Concentrated, Intensive Programs Offer Short-Term Alternative To Traditional Weekly Therapy Sessions
Some patients can finish therapy in just a few weeks. The model is gaining popularity because it is proving to be as effective as long-term weekly treatments. In other public health news: vaping, med students, Lyme disease, autism, HPV, toxins in water, work wellness programs and more.
The New York Times:
With Short, Intense Sessions, Some Patients Finish Therapy In Just Weeks
Six middle- and high-school students sat around a table on a Monday afternoon, watching a psychologist write three letters on a whiteboard: O-C-D. “What does O.C.D. stand for?” the psychologist, Avital Falk, asked the group. “Obsessive-compulsive disorder,” answered a timid 12-year-old boy wearing a blue blazer and red tie. “What makes it a disorder?” Dr. Falk asked.“Because it’s messing up our lives,” said Sydney, a chatty 14-year-old with long red hair. (Petersen, 8/13)
Teen Vaping: FDA Weighs Ban On Flavored E-Cigarette Liquid
Teen vaping is at the tipping point before possible epidemic levels, federal officials and public health advocates agree, but they're feuding over how fast and far to go to rein in the booming electronic cigarette industry. Some of the health groups that sued the Food and Drug Administration for delaying regulation of vape products by four years charged last week that the agency let several new devices similar to the youth-favored Juul hit the market without approval. (O'Donnell, Alltucker and Chu, 8/13)
Medical Students Are Skipping Class, Making Lectures Increasingly Obsolete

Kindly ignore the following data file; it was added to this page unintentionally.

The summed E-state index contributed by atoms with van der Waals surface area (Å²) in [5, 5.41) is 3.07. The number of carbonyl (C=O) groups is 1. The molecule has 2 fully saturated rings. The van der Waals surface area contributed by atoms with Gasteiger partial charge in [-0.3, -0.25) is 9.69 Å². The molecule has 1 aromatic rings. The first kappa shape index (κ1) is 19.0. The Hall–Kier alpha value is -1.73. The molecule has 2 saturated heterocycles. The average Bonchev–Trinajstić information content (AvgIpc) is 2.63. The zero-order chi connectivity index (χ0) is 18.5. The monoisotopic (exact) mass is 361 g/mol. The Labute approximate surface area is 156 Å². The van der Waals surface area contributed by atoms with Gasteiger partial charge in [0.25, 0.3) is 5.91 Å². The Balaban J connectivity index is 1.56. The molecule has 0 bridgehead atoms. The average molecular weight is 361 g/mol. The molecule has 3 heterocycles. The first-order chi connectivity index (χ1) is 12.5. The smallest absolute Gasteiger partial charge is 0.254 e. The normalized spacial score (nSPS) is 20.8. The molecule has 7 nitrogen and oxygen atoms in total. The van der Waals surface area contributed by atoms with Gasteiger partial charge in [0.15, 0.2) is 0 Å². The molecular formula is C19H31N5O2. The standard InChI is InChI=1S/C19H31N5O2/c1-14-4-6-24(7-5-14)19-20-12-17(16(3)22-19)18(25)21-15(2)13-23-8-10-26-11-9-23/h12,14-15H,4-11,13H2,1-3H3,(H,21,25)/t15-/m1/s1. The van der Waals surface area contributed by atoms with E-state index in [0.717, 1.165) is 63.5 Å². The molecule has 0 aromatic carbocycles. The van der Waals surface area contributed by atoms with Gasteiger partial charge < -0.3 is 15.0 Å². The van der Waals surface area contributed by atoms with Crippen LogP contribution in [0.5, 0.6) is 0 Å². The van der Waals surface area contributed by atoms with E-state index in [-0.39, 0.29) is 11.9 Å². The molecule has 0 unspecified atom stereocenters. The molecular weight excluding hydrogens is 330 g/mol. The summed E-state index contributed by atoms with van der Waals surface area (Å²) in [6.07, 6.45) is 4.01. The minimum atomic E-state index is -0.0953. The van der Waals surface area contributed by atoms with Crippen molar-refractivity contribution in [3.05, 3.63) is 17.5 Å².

The future doctors of America cut class. Not to gossip in the bathroom or flirt behind the bleachers. They skip to learn — at twice the speed. Some medical students follow along with class remotely, watching sped-up recordings of their professors at home, in their pajamas. Others rarely tune in. At one school, attendance is so bad that a Nobel laureate recently lectured to mostly empty seats. (Farber, 8/14)
The New York Times:
Lyme Disease Is Spreading Fast. Why Isn’t There A Vaccine?
We’ve all heard the advice about avoiding Lyme disease. If you walk through wooded or grassy areas where it’s prevalent, you should use insect repellent. Cover exposed skin. Check yourself thoroughly once you return home, and take a shower. If you see a tick, pluck it off your skin with tweezers. Look out for a bull’s eye-shaped rash and flulike symptoms in the summer. About 30,000 cases of Lyme disease are reported to the Centers for Disease Control and Prevention each year, making it the most commonly reported vector-borne illness in the United States. That number has tripled over the last 20 years. And experts estimate that the actual number of cases — not just those that happen to be reported to the agency — is more like 300,000 per year. (Zraick, 8/14)
The Washington Post:
Prenatal Tdap Vaccine: Kaiser Permanente Study Shows No Link With Autism In Children
New research has shown that a common childhood vaccination given to pregnant women does not put their children at any increased risk of autism. A Kaiser Permanente study published Monday in the journal Pediatrics found no association between the prenatal Tdap (for tetanus, diphtheria and pertussis, also known as whooping cough) vaccine and autism spectrum disorder when looking at tens of thousands of children in the hospital system. It is the latest in a long line of studies showing that there is no link between vaccines and autism. Despite the abundant scientific evidence, a persistent conspiracy theory has misled some parents into fearing vaccines. (Bever, 8/13)